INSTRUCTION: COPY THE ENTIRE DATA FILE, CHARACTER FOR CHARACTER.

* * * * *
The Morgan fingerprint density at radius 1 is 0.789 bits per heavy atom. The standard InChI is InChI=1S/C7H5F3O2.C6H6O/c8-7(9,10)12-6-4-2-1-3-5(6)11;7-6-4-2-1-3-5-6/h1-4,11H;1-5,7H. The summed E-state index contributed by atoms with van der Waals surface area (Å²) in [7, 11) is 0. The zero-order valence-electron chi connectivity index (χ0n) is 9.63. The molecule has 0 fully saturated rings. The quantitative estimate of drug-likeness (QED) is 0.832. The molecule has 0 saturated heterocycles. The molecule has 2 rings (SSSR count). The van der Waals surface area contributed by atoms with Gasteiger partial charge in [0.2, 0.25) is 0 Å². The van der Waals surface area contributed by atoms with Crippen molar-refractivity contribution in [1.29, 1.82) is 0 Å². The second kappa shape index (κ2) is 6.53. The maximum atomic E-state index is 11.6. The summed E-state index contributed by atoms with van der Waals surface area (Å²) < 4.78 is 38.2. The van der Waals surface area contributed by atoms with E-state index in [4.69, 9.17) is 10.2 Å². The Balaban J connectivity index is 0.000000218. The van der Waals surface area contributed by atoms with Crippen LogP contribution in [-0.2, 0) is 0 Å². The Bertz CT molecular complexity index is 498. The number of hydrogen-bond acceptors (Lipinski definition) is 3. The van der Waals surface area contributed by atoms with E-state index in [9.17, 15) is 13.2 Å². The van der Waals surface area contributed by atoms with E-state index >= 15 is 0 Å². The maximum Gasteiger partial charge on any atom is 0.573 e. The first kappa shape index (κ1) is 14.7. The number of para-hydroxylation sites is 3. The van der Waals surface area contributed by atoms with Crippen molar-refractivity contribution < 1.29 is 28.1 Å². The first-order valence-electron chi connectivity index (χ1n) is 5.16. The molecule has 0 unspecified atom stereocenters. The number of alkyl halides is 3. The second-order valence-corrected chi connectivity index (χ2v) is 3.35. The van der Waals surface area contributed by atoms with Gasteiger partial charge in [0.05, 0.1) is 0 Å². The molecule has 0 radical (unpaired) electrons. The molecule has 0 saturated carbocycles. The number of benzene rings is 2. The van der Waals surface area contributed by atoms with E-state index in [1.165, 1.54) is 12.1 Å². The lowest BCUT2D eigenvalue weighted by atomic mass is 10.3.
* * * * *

The Morgan fingerprint density at radius 1 is 0.789 bits per heavy atom. The standard InChI is InChI=1S/C7H5F3O2.C6H6O/c8-7(9,10)12-6-4-2-1-3-5(6)11;7-6-4-2-1-3-5-6/h1-4,11H;1-5,7H. The summed E-state index contributed by atoms with van der Waals surface area (Å²) in [7, 11) is 0. The zero-order valence-electron chi connectivity index (χ0n) is 9.63. The molecule has 0 fully saturated rings. The quantitative estimate of drug-likeness (QED) is 0.832. The molecule has 0 saturated heterocycles. The molecule has 2 rings (SSSR count). The van der Waals surface area contributed by atoms with Gasteiger partial charge in [0.2, 0.25) is 0 Å². The van der Waals surface area contributed by atoms with Crippen molar-refractivity contribution in [1.29, 1.82) is 0 Å². The second kappa shape index (κ2) is 6.53. The maximum atomic E-state index is 11.6. The summed E-state index contributed by atoms with van der Waals surface area (Å²) < 4.78 is 38.2. The van der Waals surface area contributed by atoms with E-state index in [4.69, 9.17) is 10.2 Å². The Balaban J connectivity index is 0.000000218. The van der Waals surface area contributed by atoms with Crippen LogP contribution in [-0.2, 0) is 0 Å². The Bertz CT molecular complexity index is 498. The number of hydrogen-bond acceptors (Lipinski definition) is 3. The van der Waals surface area contributed by atoms with E-state index in [9.17, 15) is 13.2 Å². The van der Waals surface area contributed by atoms with E-state index >= 15 is 0 Å². The maximum Gasteiger partial charge on any atom is 0.573 e. The first kappa shape index (κ1) is 14.7. The number of para-hydroxylation sites is 3. The van der Waals surface area contributed by atoms with Crippen molar-refractivity contribution < 1.29 is 28.1 Å². The first-order valence-electron chi connectivity index (χ1n) is 5.16. The molecule has 0 unspecified atom stereocenters. The number of alkyl halides is 3. The second-order valence-corrected chi connectivity index (χ2v) is 3.35. The van der Waals surface area contributed by atoms with Gasteiger partial charge in [0.05, 0.1) is 0 Å². The molecule has 0 radical (unpaired) electrons. The molecule has 0 saturated carbocycles. The number of benzene rings is 2. The van der Waals surface area contributed by atoms with E-state index in [1.165, 1.54) is 12.1 Å². The lowest BCUT2D eigenvalue weighted by atomic mass is 10.3.